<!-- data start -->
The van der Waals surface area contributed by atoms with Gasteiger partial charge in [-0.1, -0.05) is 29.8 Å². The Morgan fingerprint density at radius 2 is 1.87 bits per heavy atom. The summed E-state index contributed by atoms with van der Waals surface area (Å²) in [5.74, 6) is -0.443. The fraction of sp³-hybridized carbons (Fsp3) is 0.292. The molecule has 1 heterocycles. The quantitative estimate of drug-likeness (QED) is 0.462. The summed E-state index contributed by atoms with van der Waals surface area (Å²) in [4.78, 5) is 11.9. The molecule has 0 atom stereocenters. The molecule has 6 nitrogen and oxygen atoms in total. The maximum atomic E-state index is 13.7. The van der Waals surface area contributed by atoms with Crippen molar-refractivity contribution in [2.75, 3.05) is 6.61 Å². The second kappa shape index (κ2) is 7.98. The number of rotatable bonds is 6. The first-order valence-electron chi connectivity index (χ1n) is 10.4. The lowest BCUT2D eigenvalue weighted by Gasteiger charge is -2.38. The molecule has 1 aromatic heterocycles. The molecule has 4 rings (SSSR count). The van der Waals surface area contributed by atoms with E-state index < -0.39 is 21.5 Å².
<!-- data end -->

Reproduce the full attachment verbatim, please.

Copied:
The van der Waals surface area contributed by atoms with Gasteiger partial charge in [-0.1, -0.05) is 29.8 Å². The Morgan fingerprint density at radius 2 is 1.87 bits per heavy atom. The summed E-state index contributed by atoms with van der Waals surface area (Å²) in [5.74, 6) is -0.443. The fraction of sp³-hybridized carbons (Fsp3) is 0.292. The molecule has 1 heterocycles. The quantitative estimate of drug-likeness (QED) is 0.462. The summed E-state index contributed by atoms with van der Waals surface area (Å²) in [4.78, 5) is 11.9. The molecule has 0 atom stereocenters. The molecule has 6 nitrogen and oxygen atoms in total. The maximum atomic E-state index is 13.7. The van der Waals surface area contributed by atoms with Crippen molar-refractivity contribution in [2.75, 3.05) is 6.61 Å². The second kappa shape index (κ2) is 7.98. The number of rotatable bonds is 6. The first-order valence-electron chi connectivity index (χ1n) is 10.4. The lowest BCUT2D eigenvalue weighted by Gasteiger charge is -2.38. The molecule has 1 aromatic heterocycles. The molecule has 4 rings (SSSR count). The van der Waals surface area contributed by atoms with E-state index < -0.39 is 21.5 Å².